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Financial Fitness Blog

Facing the top FIVE most frightening financial fears this Halloween

(Retirement, Money Management) Permanent link

Brenda EcheverriaLet’s face it, we all have fears when it comes to finances.Maybe your heart skips a beat when bills and bank statements arrive. Perhaps you fear your identity will be stolen or you will lose your job.  Or it’s facing the looming questions: Have I saved enough? How do I create a budget and make it work? Here are several common fears and how to face them this Halloween:

  1. I fear I may never get out of debt.
    How to face your fear: The scariest part is identifying exactly how much debt you have and why. Once you’ve assessed your debt, devise a plan to pay off the smallest debt first. If you need some help, contact our financial planner. We’ll help you come up with a plan to get you back on track.

  2. I fear bills and bank statements.
    How to face your fear: Bills and bank statements are unavoidable. But, don’t live in denial, if you’ve gotten to the point of fearing bills and bank statements, you’re probably overspending. Cut back, don’t spend more than you make. Then, build a budget and stick to it. We have tools and calculators to help you.

  3. I fear my identity will be stolen.
    How to face your fear: Be diligent. Monitor your credit reports,bank statements, and transactions. Sign up to receive text or email alerts from your bank or credit union if your financial institution offers this service. Our Identity Theft Infographic has some great tips.  

  4. I fear I haven’t saved enough for my future
    How to face your fear: It’s never too late to start. Contribute more. Pay yourself first, and stick to your budget.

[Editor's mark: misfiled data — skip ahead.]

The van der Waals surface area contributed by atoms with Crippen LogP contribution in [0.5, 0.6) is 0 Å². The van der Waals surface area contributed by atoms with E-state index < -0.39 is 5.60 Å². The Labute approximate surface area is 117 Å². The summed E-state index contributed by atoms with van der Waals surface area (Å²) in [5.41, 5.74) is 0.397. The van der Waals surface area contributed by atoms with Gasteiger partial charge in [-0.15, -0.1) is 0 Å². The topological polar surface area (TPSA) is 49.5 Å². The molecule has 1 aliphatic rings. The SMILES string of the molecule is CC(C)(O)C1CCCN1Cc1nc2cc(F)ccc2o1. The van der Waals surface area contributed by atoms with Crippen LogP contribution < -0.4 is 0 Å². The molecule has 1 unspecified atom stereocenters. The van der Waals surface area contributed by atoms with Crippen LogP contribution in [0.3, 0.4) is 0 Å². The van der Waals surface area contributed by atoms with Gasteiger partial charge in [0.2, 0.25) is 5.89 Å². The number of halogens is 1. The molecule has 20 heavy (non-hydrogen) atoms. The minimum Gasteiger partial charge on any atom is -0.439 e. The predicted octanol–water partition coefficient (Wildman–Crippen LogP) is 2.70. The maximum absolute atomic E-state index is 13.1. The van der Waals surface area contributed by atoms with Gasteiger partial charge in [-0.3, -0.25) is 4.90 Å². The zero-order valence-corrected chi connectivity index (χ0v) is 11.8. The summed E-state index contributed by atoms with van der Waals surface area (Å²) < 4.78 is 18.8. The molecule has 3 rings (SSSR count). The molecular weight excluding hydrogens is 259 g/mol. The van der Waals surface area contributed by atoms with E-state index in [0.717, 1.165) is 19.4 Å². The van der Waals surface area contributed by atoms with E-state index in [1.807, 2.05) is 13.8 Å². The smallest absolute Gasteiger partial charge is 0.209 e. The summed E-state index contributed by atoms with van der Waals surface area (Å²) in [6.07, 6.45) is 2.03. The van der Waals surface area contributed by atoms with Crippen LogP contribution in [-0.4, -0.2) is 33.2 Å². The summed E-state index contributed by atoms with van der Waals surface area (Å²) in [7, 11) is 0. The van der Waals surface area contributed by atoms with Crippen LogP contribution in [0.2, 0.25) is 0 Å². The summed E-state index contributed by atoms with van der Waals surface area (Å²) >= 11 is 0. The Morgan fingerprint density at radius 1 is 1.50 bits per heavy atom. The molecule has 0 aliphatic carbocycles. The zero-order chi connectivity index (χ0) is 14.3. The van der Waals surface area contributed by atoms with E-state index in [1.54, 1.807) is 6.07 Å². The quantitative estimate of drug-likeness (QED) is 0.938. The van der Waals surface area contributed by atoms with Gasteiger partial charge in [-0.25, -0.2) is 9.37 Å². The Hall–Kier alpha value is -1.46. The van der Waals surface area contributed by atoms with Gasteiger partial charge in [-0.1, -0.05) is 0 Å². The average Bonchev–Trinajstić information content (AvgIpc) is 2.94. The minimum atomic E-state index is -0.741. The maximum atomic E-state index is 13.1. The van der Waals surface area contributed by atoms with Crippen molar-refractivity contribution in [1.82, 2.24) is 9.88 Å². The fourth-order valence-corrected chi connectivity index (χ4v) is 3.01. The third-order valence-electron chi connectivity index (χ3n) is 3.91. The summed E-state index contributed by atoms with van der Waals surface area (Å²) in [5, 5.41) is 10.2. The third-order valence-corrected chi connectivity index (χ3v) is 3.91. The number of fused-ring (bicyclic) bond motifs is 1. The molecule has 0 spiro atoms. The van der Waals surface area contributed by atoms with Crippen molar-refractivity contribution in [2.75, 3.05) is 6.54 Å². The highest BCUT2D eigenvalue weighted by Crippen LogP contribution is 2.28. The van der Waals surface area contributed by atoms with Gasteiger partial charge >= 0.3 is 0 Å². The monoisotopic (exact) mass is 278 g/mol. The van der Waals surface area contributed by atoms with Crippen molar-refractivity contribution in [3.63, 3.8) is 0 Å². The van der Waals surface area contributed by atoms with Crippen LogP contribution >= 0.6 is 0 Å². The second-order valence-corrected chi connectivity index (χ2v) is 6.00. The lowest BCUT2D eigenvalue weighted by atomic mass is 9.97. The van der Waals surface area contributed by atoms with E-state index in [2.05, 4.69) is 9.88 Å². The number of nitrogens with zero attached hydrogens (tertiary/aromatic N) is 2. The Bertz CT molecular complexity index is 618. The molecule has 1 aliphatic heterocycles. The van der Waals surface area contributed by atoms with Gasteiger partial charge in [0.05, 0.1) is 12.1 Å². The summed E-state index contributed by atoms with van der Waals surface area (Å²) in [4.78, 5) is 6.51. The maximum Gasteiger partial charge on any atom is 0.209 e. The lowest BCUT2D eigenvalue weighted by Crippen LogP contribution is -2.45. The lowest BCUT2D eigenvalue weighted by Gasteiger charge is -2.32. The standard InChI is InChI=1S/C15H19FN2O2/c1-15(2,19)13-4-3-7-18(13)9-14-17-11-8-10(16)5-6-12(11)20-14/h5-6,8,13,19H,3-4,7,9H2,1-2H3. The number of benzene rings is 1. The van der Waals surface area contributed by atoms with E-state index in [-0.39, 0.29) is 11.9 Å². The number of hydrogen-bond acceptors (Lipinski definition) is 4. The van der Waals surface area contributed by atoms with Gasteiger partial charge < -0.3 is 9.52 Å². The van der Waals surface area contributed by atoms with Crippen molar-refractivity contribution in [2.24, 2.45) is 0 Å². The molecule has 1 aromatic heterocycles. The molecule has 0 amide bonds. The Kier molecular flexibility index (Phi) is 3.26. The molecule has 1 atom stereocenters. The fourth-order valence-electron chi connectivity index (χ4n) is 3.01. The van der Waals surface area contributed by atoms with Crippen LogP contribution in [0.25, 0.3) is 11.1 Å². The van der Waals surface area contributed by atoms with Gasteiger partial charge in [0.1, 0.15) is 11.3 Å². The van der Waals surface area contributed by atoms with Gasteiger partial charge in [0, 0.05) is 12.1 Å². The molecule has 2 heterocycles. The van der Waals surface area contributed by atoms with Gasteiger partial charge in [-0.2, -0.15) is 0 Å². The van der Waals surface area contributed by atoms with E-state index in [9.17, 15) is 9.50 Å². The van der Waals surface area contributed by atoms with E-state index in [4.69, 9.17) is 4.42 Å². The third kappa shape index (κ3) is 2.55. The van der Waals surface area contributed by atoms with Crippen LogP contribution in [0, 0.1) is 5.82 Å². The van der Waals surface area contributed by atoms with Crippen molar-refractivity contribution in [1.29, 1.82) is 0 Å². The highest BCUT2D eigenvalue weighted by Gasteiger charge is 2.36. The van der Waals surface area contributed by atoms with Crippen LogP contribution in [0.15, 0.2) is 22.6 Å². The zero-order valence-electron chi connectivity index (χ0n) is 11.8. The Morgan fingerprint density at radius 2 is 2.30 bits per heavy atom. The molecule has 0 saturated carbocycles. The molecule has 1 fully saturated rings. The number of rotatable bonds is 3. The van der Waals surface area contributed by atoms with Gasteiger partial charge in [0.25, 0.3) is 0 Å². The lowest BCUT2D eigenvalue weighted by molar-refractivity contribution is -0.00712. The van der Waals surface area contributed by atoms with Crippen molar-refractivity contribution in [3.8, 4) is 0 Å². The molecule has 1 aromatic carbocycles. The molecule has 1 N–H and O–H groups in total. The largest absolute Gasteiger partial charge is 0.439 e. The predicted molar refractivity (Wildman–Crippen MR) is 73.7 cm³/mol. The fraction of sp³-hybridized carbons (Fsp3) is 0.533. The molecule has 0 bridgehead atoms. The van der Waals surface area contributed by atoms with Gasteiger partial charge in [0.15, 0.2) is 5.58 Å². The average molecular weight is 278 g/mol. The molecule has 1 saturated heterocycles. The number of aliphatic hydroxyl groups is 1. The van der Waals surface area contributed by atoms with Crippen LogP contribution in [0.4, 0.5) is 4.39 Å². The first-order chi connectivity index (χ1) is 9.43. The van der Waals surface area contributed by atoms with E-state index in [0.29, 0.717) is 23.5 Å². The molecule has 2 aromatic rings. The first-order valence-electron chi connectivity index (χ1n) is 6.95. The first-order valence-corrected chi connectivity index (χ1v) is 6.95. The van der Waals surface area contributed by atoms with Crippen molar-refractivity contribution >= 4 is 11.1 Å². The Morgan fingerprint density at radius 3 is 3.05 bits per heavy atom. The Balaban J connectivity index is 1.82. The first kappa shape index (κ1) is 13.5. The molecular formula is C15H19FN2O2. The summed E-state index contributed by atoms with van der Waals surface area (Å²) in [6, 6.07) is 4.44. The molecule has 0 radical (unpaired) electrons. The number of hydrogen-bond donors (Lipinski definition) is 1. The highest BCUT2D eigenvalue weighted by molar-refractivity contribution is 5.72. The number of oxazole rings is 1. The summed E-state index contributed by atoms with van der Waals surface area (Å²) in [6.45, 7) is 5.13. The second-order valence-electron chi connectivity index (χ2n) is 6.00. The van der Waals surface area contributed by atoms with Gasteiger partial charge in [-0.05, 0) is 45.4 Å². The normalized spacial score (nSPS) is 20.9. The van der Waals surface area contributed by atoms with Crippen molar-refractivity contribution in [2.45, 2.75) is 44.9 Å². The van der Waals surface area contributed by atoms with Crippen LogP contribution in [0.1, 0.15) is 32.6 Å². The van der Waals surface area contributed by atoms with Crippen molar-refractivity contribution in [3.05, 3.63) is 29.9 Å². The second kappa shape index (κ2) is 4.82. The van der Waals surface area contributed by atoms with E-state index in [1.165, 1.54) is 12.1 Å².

5. I fear I will lose my job someday
    How to face your fear: Prepare in advance. Establish an emergency fund, and stash away at least six months of living expenses.
Remember,facing your financial fears doesn’t have to be scary. The key is to identify the cause of your fears, and face them by taking action, making a plan, and being realistic about your situation. 

Brenda Echeverria, Financial Planner

It’s National Save for Retirement Week!

(Retirement) Permanent link

Eric SchwartzNational Save for Retirement Week is a national effort to raise public awareness about the importance of saving for retirement. It’s a great time to reflect on your personal retirement goals, get information, and ask for help when you need it.

Here’s some of our best retirement savings advice in a nutshell:

Of course, there’s lots more to know. Member Benefits has many tools and resources to help you, including:

Our retirement resources page has some great articles and videos as well, including WRS information. As always, give us a call if you need assistance or just have questions at 1-800-279-4030 or email

Eric Schwartz, Financial Planning Specialist

This blog post is for informational purposes only and not intended to be legal or tax advice. Consult your tax advisor or attorney before taking any action.

Concerned about identity theft? [INFOGRAPHIC]

 Permanent link

ID theft guyPrevention is the best protection against identity theft. October marks National Crime Prevention month and the National Crime Prevention Council has information and resources available on their Web site to help protect yourself and your family from fraud and identity theft.

We've compiled this handy infographic for you to share, and it includes eight tips to consider to help keep your identity safe: 

Get your home ready for winter

(Insurance) Permanent link